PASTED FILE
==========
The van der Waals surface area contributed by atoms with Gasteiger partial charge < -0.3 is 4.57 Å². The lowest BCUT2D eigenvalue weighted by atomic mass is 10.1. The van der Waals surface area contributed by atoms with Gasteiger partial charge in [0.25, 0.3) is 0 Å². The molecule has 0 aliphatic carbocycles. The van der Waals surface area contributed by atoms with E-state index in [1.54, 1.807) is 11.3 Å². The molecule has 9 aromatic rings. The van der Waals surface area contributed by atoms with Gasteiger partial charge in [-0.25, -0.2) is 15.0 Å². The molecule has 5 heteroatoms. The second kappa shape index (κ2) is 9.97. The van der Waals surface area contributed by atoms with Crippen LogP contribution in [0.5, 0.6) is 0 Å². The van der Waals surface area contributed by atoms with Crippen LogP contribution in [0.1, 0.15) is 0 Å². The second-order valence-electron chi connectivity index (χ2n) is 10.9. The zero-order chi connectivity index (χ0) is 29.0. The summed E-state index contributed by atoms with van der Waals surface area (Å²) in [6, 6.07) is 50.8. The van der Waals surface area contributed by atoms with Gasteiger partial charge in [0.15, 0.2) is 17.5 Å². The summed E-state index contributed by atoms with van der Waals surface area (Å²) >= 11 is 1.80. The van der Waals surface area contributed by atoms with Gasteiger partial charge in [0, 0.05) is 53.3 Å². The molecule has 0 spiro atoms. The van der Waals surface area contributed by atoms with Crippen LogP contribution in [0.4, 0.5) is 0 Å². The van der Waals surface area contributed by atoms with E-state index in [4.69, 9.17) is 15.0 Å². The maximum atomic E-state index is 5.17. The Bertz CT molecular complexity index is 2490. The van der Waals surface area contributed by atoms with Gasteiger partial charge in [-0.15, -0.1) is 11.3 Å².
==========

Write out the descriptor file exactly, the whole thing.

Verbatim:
The van der Waals surface area contributed by atoms with Gasteiger partial charge < -0.3 is 4.57 Å². The lowest BCUT2D eigenvalue weighted by atomic mass is 10.1. The van der Waals surface area contributed by atoms with Gasteiger partial charge in [0.25, 0.3) is 0 Å². The molecule has 0 aliphatic carbocycles. The van der Waals surface area contributed by atoms with E-state index in [1.54, 1.807) is 11.3 Å². The molecule has 9 aromatic rings. The van der Waals surface area contributed by atoms with Gasteiger partial charge in [-0.25, -0.2) is 15.0 Å². The molecule has 5 heteroatoms. The second kappa shape index (κ2) is 9.97. The van der Waals surface area contributed by atoms with Crippen LogP contribution in [0.5, 0.6) is 0 Å². The van der Waals surface area contributed by atoms with Crippen LogP contribution in [0.1, 0.15) is 0 Å². The second-order valence-electron chi connectivity index (χ2n) is 10.9. The zero-order chi connectivity index (χ0) is 29.0. The summed E-state index contributed by atoms with van der Waals surface area (Å²) in [6, 6.07) is 50.8. The van der Waals surface area contributed by atoms with Gasteiger partial charge in [0.15, 0.2) is 17.5 Å². The summed E-state index contributed by atoms with van der Waals surface area (Å²) >= 11 is 1.80. The van der Waals surface area contributed by atoms with Gasteiger partial charge in [0, 0.05) is 53.3 Å². The molecule has 0 spiro atoms. The van der Waals surface area contributed by atoms with Crippen LogP contribution in [0.4, 0.5) is 0 Å². The van der Waals surface area contributed by atoms with E-state index in [4.69, 9.17) is 15.0 Å². The maximum atomic E-state index is 5.17. The Bertz CT molecular complexity index is 2490. The van der Waals surface area contributed by atoms with Gasteiger partial charge in [-0.15, -0.1) is 11.3 Å².